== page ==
New Jersey legislature sends gas tax hike to governor's desk
- Wall St stumbles as FBI to review more Clinton emails
- FBI to review more emails related to Clinton's private email use
- Unusual 11 Mid-Day Movers 10/28: (GRVY) (VRTS) (ITGR) Higher; (OPXA) (SNMX) (STON) Lower
- ExxonMobil (XOM) Tops Q3 EPS by 5c; CapEx Light of Views
- Baker Hughes (BHI), General Electric (GE) in Partnership Talks, Not Merger Talks
News and research before you hear about it on CNBC and others. Claim your 2-week free trial to StreetInsider Premium here.
By Hilary Russ
NEW YORK (Reuters) - New Jersey's Democrat-led legislature passed a 23-cent gasoline tax hike on Friday to re-start the state's stalled transportation projects, sending the measure to Republican Governor Chris Christie for his expected signature.
The legislative package would increase the state's gas tax, which has not risen since 1988, to 37.5 cents per gallon. Christie and lawmakers struck a $16 billion deal on Sept. 30 to fund road, bridge and transit projects for eight years.
In exchange for the higher gas tax, the bills reduce the sales tax rate in phases and eliminate the estate tax, which now applies to estates valued over $675,000. The total tax cuts will ultimately cost the state $1.4 billion of revenue annually once fully implemented.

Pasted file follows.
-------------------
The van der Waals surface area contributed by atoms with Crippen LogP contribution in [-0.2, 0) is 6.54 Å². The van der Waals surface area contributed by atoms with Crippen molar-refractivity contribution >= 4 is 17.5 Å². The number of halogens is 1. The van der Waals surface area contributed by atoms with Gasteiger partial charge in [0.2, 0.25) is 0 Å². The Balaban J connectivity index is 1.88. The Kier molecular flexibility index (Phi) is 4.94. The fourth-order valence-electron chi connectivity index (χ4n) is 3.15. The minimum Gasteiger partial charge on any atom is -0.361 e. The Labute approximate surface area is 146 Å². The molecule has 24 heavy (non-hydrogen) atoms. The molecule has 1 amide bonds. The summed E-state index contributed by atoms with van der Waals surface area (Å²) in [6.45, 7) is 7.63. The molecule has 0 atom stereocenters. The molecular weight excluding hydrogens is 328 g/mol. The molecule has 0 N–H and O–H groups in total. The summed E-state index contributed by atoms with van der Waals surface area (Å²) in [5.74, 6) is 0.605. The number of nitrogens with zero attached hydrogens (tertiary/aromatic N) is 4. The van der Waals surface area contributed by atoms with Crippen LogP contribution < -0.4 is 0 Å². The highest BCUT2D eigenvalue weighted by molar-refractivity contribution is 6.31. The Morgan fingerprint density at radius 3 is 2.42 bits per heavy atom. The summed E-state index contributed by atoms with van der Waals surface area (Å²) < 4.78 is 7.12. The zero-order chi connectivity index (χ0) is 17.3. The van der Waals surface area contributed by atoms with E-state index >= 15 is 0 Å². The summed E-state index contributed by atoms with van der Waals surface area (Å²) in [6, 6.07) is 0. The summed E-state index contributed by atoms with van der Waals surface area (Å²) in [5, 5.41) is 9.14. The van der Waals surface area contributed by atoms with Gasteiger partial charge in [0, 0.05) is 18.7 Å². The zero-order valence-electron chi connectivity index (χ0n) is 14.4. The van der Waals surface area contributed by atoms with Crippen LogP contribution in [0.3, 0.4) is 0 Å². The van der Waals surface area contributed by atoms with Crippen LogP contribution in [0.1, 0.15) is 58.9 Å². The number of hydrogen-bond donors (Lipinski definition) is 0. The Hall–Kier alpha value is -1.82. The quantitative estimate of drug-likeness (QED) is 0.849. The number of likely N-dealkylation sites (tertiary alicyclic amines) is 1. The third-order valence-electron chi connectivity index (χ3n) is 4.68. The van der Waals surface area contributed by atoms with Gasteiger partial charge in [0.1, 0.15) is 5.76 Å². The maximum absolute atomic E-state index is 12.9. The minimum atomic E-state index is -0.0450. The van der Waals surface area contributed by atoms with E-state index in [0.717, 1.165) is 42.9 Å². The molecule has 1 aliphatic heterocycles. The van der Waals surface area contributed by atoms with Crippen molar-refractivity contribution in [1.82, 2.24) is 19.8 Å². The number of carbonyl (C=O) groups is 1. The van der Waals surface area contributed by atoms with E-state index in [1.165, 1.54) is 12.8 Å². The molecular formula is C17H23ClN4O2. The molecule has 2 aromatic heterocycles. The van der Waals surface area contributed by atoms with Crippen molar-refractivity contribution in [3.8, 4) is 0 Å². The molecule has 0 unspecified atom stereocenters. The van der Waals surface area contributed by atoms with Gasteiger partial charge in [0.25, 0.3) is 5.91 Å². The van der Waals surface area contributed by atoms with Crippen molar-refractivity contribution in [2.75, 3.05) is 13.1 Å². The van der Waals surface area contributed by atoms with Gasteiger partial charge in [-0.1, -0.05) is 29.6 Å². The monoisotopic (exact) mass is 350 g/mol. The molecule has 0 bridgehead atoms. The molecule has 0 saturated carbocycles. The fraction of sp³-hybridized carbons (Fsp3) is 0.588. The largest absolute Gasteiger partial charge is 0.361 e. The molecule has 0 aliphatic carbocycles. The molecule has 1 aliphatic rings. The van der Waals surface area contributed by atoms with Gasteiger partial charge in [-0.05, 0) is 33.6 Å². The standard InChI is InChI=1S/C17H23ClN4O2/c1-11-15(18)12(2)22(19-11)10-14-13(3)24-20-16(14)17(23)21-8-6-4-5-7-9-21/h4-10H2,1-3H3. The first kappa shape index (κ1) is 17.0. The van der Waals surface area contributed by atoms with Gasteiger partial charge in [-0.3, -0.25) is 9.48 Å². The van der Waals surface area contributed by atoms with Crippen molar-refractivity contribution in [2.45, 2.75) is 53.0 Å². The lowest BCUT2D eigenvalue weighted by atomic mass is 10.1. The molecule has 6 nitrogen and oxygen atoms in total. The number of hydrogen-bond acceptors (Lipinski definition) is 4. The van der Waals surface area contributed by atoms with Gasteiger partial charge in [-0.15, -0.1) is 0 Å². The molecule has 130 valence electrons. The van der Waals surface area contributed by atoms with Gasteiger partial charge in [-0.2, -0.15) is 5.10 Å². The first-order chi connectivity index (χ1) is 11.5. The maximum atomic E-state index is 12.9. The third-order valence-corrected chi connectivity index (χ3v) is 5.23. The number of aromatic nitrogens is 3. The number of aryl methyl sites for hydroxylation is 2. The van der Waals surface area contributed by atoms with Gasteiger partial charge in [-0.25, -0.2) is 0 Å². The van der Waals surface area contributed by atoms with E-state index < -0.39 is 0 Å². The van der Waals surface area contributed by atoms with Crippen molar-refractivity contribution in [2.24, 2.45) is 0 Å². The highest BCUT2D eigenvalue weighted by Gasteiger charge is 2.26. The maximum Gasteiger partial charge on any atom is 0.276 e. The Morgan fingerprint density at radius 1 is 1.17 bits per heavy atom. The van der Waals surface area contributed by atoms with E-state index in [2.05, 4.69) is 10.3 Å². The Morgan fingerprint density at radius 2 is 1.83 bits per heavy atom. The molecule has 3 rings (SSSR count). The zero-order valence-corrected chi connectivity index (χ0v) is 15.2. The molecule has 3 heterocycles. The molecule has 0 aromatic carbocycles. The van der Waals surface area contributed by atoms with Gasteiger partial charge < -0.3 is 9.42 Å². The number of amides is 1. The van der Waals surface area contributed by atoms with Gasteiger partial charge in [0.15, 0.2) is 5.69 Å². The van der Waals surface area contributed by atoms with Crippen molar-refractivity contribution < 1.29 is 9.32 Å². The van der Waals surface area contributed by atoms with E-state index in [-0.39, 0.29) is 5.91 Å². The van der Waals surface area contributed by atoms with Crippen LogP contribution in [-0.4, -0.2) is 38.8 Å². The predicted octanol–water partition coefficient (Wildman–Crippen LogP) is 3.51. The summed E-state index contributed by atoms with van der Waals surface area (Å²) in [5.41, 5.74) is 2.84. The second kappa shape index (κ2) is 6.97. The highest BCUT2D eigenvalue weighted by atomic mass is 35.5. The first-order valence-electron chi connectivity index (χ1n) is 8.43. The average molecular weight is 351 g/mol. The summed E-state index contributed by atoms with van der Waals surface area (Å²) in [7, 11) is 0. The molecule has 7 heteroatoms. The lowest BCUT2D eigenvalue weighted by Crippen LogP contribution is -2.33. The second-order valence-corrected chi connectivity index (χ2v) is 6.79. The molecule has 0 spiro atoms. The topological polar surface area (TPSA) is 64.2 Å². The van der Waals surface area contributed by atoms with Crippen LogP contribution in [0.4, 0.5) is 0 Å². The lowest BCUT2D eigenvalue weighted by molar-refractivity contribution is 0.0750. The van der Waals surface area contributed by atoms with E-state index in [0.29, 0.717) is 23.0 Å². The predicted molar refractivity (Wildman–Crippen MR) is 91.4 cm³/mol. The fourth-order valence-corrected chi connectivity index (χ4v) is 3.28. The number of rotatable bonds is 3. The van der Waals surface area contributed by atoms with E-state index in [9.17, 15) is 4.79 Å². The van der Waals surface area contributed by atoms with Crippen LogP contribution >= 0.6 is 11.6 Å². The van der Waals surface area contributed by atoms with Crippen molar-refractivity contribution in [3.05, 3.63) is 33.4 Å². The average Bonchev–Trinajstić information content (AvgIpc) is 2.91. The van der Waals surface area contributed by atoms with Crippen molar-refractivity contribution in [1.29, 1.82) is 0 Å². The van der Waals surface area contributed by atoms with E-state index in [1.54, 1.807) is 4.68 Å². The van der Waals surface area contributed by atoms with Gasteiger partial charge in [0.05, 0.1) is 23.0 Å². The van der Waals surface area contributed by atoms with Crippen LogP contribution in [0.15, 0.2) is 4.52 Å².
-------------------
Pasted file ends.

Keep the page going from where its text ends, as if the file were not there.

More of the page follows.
The hard-fought deal comes after months of talks and previous agreements that ultimately fell flat. In early July, Christie halted all but the most essential projects paid for with the state's Transportation Trust Fund, including $2.7 billion of NJ Transit projects.
The New Jersey Business & Industry Association, a trade group representing businesses in the state, hailed the deal as a step toward slowing the outmigration of companies and residents from New Jersey.
But the head of New Jersey Policy Perspective, a think-tank focused on the state's economy which on its website says it "has played an essential role in advancing progressive state policies," was harshly critical.
Gordon MacInnes, president of the think-tank, called the plan "absolutely toxic to New Jersey's future." While the gas tax increase was long overdue, he said in a statement, the companion tax cuts will lead to higher college costs, less property tax relief and higher transit fares for future generations.
(Reporting by Hilary Russ; Editing by Leslie Adler)
Serious News for Serious Traders! Try StreetInsider.com Premium Free!
You May Also Be Interested In
- Deutsche settlement over Russia trades possible in 2017: sources
- T.Rowe asks Oracle to raise offer to buy NetSuite
- Turkey expects first F-35 delivery in 2018, plans more orders